I had to put the book down. Actually, I read the quote again, twice, and then put the book down.
That’s me. That’s my fandom. Of the Toronto Blue Jays, Toronto Maple Leafs, Buffalo Bills, Toronto FC, and Toronto Raptors. Of every awful team I support. There’s nothing really rational about supporting those teams. Then again, there’s nothing really rational about sports; rationale doesn’t factor into rooting for a specific team, or player.
I’m sure Kansas City Royals fans, and Pittsburgh Pirates fans, and even Calgary Flames fans, can relate to that quote. Why, year after year, do we go on? Why do we stick around, after all the abuse? The answer’s in the quote: we believe. It’s no longer a habit of pretending to believe, as Eco says. We actually believe. That this year, whichever year it is, is actually the year. Even though it’s probably not.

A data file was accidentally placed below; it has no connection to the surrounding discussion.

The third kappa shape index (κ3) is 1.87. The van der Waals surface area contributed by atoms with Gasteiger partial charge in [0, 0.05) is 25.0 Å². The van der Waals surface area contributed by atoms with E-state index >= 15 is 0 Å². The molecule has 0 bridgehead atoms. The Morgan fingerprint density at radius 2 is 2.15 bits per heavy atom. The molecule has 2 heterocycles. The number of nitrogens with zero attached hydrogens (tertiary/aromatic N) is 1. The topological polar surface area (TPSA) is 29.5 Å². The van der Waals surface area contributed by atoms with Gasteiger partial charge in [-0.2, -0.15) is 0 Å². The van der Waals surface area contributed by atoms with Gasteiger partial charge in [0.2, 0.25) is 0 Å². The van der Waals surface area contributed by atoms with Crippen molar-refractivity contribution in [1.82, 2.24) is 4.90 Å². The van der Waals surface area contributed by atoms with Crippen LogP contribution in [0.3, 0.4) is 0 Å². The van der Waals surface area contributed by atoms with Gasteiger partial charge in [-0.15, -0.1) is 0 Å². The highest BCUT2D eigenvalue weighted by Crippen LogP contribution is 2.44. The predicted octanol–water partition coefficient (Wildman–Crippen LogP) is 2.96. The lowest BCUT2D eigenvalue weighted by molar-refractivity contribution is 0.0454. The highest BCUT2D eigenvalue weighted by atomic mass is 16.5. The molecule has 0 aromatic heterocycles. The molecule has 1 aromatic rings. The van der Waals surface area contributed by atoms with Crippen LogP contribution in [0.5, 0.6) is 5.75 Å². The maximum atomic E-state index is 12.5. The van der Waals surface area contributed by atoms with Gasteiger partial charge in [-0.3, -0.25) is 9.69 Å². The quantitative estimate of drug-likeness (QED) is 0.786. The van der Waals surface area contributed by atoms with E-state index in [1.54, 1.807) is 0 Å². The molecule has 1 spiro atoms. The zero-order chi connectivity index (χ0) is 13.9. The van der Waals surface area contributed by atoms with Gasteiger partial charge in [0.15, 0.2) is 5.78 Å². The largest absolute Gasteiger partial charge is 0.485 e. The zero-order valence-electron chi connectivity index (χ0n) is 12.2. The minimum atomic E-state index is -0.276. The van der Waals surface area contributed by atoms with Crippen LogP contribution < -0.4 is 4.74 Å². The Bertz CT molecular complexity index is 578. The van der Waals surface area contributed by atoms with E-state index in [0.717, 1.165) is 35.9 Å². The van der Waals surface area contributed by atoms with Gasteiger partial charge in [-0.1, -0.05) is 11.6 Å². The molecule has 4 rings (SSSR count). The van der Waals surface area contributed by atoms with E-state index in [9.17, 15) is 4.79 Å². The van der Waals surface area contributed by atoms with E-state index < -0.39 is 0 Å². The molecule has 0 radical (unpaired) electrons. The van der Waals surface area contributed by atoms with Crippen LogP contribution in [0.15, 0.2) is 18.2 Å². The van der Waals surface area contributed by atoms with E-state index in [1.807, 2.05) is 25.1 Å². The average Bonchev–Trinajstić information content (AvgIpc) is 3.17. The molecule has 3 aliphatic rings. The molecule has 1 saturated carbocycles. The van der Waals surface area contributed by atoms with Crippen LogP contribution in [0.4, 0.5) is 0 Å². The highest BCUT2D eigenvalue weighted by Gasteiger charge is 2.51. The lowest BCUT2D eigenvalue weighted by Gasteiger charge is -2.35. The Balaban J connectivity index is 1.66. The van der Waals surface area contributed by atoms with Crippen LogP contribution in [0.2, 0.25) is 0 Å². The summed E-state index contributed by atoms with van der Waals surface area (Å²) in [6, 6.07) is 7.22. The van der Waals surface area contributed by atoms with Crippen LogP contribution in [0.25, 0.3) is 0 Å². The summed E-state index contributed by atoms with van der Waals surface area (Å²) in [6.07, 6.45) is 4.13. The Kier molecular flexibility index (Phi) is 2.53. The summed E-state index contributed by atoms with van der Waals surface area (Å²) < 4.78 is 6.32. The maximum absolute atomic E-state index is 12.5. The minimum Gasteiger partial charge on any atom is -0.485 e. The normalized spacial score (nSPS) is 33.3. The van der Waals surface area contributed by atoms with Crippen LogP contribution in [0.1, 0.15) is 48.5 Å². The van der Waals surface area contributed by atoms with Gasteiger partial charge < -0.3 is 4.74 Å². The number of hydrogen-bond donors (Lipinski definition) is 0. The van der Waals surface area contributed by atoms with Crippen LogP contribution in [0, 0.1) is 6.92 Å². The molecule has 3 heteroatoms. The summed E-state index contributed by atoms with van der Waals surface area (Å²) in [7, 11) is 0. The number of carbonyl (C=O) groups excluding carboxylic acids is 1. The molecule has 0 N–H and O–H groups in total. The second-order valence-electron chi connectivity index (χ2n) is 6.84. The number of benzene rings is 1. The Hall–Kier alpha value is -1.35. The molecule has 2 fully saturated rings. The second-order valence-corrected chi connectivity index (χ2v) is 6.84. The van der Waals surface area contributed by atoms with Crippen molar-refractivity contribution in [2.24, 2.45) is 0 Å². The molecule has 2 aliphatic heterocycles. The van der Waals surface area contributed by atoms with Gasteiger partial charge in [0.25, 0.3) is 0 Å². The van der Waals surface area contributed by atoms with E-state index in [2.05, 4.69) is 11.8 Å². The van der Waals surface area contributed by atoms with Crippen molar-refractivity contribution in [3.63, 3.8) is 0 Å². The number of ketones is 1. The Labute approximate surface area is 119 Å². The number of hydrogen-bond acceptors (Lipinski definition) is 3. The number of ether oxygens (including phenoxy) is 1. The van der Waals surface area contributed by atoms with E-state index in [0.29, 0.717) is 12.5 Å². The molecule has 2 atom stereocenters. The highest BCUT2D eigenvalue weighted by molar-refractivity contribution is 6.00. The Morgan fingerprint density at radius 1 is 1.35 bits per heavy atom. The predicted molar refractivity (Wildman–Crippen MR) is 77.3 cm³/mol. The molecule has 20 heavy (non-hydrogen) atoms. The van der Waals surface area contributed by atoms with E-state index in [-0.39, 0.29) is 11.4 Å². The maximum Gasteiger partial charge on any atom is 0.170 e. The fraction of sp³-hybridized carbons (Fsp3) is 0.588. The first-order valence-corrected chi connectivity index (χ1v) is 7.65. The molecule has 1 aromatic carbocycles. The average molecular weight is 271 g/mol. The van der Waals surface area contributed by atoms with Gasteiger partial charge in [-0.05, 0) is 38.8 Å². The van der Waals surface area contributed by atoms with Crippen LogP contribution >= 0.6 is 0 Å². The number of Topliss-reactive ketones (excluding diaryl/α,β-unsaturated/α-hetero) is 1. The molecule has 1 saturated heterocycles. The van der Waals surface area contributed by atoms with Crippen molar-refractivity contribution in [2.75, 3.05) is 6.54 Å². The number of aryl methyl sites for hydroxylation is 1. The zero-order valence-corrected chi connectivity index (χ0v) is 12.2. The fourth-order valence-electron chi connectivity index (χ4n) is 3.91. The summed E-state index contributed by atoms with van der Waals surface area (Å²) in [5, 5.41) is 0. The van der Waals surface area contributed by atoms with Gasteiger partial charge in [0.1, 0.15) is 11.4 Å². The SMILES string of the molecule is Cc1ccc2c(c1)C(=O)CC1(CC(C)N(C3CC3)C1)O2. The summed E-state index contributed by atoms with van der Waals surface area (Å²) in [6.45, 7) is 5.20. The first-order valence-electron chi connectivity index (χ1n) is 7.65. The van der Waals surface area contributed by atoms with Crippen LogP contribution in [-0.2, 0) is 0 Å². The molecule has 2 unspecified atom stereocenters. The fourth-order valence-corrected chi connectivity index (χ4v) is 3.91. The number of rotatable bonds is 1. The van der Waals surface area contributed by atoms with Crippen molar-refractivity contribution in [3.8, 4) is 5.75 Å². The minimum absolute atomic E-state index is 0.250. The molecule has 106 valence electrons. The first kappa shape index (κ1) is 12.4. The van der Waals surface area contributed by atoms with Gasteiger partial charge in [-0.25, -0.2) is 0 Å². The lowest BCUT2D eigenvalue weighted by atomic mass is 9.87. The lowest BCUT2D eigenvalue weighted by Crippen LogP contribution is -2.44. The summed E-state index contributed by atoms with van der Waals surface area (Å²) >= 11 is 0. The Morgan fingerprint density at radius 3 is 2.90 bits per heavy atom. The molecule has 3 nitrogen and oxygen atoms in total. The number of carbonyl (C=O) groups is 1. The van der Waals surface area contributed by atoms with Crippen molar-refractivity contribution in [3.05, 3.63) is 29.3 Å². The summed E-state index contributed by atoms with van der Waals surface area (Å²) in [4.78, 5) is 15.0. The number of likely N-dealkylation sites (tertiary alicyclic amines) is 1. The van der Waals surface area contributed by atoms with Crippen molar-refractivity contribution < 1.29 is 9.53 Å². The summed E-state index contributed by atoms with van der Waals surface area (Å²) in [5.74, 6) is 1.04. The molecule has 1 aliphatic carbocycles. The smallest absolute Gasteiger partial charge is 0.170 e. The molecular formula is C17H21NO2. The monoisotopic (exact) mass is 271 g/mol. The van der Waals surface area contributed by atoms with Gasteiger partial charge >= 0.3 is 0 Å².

The Maple Leafs last took part in a playoff game thousands of days ago, in 2004. Literally thousands of days ago. Two-thousand-something days. I don’t remember the actual number, but the CBC was kind enough to point it out last Saturday, during the final Leafs/Habs tilt until October. I don’t even want to begin to think about how many more thousands of days it’s been for the Blue Jays. Almost two decades. Yet every April, I find myself thinking, “Wow, I haven’t been this excited about the Blue Jays since, well, last year.” I say the same thing about the Maple Leafs in October.